Most trips we undertake are planned, at least to some degree, but ocassionally we are taken by someone on an excursion without knowing what to expect. On a recent trip to Germany Dawn, my daughter, and her husband Pat took me and a few of their friends to a Christmas market at a castle near Regensberg. I expected to just see the traditional tables laden with merchandise, food, and drinks. She did not tell me much more than it was really nice, so I was not expecting a great deal, other than a different setting for the Christmas market. By time we arrived late in the afternoon, and we walked about a quarter mile to the castle, which stood on top of a sheer faced hill about five hundred feet above the valley. Night was settling on the land.
By time we arrived at the top of the hill string lights strung in the trees and along the little shacks for merchants provided a dreamy and festive atmosphere. Crowds of visitors strolled along cheerfully talking, sipping mulled wine, snacking on pastries, and exmaining the displayed wares. Slowly I was caught up by the sense of wonder settling over the little village on top of the hill.
Later I learned the castle's history dated back to the Medival Days, when Christianity and paganism struggled against each other. When myth and magic still gripped the minds of the people. Slowly I felt as if I were walking in a magical world. Two knights in chain-link armor, wearing dark blue woolen cloaks, were strolling among the crowds of modern visitors. Then under a tree four people raised the long Swiss Alp horns to their lips and began playing beautful mealodies; a little further and a man was instructing youngsters in archery, as if preparing them to defend the castle against attack; a blacksmith was instructing a youngster to shape orange glowing metal on an anvil. Then a traditional German Santa Claus, dressed in a red robe with white trimming, moved among the crowds giving candy to the children.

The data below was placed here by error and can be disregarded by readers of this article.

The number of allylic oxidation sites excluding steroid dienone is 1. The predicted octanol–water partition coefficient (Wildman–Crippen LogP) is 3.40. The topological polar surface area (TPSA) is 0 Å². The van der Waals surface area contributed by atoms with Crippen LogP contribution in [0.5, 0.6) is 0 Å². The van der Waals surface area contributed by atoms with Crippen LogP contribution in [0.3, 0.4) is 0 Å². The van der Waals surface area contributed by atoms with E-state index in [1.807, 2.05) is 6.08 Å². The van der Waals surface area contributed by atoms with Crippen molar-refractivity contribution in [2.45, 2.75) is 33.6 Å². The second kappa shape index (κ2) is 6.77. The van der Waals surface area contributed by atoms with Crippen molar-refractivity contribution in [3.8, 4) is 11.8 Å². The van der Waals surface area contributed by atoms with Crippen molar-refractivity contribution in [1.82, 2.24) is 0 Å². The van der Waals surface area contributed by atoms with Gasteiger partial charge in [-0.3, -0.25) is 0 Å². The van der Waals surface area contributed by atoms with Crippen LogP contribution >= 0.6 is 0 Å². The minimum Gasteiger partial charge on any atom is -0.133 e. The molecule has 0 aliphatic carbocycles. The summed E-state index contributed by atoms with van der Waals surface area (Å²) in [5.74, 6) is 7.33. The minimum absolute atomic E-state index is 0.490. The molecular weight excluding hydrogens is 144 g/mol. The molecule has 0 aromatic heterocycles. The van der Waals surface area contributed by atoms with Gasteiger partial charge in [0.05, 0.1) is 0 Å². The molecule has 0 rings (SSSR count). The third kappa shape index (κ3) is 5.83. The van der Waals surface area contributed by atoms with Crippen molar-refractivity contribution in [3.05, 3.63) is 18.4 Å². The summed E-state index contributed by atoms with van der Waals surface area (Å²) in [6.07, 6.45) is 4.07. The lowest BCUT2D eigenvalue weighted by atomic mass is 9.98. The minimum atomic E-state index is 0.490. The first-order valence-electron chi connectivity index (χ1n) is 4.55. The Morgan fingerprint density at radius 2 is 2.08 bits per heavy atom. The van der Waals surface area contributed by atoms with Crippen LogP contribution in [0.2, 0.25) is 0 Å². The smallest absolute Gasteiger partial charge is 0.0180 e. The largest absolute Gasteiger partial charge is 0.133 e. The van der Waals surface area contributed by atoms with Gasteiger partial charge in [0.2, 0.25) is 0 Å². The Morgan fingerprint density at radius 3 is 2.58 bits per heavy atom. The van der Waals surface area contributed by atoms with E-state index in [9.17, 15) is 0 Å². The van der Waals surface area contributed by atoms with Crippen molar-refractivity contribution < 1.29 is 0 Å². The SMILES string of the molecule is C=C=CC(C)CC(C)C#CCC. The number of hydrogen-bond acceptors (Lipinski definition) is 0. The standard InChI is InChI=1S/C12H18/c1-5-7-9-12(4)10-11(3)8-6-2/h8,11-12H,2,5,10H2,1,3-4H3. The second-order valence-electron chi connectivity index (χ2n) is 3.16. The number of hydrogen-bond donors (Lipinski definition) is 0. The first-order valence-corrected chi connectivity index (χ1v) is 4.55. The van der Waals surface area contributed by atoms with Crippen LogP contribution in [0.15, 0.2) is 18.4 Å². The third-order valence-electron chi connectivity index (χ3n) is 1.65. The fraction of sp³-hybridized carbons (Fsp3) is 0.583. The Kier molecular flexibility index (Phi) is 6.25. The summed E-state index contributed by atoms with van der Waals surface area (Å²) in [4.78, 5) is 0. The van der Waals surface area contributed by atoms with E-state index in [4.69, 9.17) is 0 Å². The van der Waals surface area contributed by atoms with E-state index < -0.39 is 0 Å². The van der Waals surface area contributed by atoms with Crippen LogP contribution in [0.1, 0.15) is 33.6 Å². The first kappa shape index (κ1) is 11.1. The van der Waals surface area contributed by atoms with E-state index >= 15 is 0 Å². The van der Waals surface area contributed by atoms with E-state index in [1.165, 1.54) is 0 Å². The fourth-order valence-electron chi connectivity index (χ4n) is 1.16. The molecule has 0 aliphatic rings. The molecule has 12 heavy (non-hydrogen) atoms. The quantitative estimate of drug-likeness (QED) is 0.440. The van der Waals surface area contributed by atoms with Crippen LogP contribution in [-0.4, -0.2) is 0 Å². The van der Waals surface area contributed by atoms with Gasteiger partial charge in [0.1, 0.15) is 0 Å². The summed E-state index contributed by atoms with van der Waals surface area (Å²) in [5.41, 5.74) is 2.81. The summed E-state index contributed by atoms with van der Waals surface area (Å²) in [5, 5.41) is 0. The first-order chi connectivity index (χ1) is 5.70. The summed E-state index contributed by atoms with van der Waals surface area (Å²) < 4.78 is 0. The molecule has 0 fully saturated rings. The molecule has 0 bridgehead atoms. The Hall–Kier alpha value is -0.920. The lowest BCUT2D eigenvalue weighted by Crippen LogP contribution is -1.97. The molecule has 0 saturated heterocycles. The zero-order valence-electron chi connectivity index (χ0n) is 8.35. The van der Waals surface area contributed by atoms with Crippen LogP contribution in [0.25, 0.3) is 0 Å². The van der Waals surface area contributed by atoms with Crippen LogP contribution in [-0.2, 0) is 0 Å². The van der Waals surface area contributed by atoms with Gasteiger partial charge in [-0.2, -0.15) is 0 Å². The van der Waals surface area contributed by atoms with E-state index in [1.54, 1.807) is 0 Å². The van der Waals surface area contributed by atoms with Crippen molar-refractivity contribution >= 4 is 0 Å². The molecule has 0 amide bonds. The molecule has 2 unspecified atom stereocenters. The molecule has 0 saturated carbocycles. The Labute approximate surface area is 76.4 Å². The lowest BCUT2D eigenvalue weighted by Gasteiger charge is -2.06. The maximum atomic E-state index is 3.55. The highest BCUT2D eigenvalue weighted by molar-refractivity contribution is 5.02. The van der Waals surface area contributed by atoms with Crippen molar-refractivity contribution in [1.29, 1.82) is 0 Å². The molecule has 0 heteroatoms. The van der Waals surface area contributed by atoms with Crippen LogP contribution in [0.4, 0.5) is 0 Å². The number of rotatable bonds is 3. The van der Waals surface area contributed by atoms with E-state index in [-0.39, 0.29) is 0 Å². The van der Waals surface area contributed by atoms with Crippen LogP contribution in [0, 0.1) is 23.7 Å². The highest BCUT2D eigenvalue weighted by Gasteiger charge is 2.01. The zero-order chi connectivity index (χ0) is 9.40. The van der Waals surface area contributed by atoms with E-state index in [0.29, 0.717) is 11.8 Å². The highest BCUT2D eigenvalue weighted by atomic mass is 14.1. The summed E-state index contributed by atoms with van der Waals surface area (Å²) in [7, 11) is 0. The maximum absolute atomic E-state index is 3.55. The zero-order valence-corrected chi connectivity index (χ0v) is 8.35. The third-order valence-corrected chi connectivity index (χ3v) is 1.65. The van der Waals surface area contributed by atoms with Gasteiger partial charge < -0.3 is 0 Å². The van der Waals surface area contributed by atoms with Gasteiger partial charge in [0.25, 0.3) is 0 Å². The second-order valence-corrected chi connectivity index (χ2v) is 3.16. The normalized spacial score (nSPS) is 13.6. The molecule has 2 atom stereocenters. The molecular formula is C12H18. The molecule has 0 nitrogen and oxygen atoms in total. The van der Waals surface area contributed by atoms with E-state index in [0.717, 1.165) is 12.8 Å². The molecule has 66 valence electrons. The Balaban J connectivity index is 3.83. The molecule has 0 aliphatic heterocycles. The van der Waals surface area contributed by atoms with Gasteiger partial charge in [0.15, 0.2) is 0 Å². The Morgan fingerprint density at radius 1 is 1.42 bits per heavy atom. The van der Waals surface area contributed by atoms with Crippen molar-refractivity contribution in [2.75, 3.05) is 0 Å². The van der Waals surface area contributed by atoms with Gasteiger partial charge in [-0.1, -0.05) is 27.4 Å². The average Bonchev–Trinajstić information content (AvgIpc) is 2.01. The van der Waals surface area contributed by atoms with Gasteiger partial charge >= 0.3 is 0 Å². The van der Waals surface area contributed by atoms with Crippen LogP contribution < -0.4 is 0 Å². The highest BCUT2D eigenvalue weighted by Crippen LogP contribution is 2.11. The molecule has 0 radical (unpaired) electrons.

As we strolled along with milling mass of people, we came to a group of people being handed torches, and suddenly Dawn and I were each given one. We became part of a torchlight parade wandering through the castle courtyard, our torches casting dancing light as we snaked through the night. Eventually the parade formed a large oblong circle outlined with little containers of flame on the ground. We laid our torches on the ground at out feet, and on the far end of the circle were a couple with the appearance of a pagan priest and priestess. Shortly the priest strutted aroud the circle with a little stick of flame and began blowing fire into the night air. Then the priestess stepped forward and began dancing around with circles of flames spinning around her body and over her head. Music blared through the night air as the two danced and lit the dark with the fire they controlled. The mass of people surrounding the two fire dancers soon were captivated by the dancing couple, and then suddenly the music and fire died out; leaving the watching crowd to slowly return to the reality of the night, and the present.
As we left the castle I began wondering if we had really been captured by a magic moment, or was it just an appearance of magic. Was the fire priest and priestess real or just some performers putting on a show; does magic still appear, and take us captive for a while? I wonder.